Ongoing Research Projects
Tissue specific functions of Blimp-1
Transcription factors play a critical role in modulating the transcriptome and epigenome of cells. Blimp-1 is a BTB/POZ zinc finger transcription factor expressed by many cell types, including T and B cells. In T cells, we have identified context-dependent functions of Blimp-1 controlling T cell differentiation and effector function and are exploring the molecular regulation and function of Blimp-1 as a model transcription factor that controls immune cells in health in disease. Our research on Blimp-1 seeks to answer the following questions:
How is Blimp-1 regulated in a cell-type specific manner?
What is the molecular function of Blimp-1 in vivo in various immunological contexts?
Our studies have uncovered novel genomic elements controlling the expression of Blimp-1 and the tissue-specific functions of Blimp-1 that control autoimmunity while also promoting responses to allergens. Using genetic mouse models and NextGen sequencing technologies, we are, at the molecular level, exploring how this important transcription factor shapes T cell differentiation and function at homeostasis and in the face of contextual environmental changes.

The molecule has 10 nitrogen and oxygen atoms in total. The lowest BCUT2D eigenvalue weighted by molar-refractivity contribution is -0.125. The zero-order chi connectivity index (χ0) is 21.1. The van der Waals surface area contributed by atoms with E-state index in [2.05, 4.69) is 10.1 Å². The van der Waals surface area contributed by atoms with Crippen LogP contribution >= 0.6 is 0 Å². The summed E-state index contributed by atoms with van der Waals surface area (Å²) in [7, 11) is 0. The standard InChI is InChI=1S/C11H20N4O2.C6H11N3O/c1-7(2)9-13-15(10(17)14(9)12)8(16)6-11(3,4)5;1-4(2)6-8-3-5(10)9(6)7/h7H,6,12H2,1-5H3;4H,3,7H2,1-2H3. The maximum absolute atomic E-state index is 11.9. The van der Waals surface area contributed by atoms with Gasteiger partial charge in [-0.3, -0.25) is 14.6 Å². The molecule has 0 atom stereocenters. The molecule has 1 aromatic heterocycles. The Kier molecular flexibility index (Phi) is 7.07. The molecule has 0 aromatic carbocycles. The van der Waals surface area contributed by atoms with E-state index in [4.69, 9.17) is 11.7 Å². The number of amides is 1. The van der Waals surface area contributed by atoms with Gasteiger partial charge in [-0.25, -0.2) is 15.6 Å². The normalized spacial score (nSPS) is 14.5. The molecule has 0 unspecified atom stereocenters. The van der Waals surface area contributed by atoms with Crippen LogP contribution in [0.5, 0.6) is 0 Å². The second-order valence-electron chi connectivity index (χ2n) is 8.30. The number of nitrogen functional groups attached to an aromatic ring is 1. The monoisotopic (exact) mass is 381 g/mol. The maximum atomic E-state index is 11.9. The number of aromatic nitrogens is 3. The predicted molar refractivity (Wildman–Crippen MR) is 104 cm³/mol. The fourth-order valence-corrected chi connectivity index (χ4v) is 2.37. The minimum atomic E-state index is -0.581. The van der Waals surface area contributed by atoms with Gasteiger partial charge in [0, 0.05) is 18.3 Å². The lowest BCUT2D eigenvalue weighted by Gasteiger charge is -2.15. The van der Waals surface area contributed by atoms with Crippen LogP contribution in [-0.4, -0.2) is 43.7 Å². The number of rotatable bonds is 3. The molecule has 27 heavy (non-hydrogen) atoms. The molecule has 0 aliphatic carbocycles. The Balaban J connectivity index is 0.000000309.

Epigenetic landscape of T cell exhaustion in the tumor
In collaboration with Greg Delgoffe, PhD, at the UPMC Hillman Cancer Center, we are exploring the epigenetics of T cells in murine tumors using a new low-cell number ChIP-seq assay (CUT & RUN) developed by Steven Henikoff, PhD, at the Fred Hutchinson Cancer Research Center. As T cells enter a tumor’s micro-environment, they experience a unique combination of signals that promote a state of T cell dysfunction (also called exhaustion). Our lab is working to understand the transcriptomic and epigenomic landscape of T cell exhaustion in a tumor in order to understand the signals that drive exhaustion and identify novel therapeutic targets for immunotherapy.
Intersection of Metabolism and Epigenetics
T cells are unique in that they can rapidly shift their metabolism after activation as well as undergo rapid cell division. The cellular mechanics that underlie these changes are unique to T cells and are in the early stages of being understood. Our lab is using NextGen sequencing technologies to modulate the environmental signals and metabolic requirements that T cells experience after activation to determine the intersection of these inputs on the epigenetic landscape. Our goal is to understand how shifts in metabolites or environmental signals impact T cell differentiation and function from the initiation of T cell activation at the chromatin level so as to understand the plasticity and heterogeneity that exists in the T cell compartment in vivo.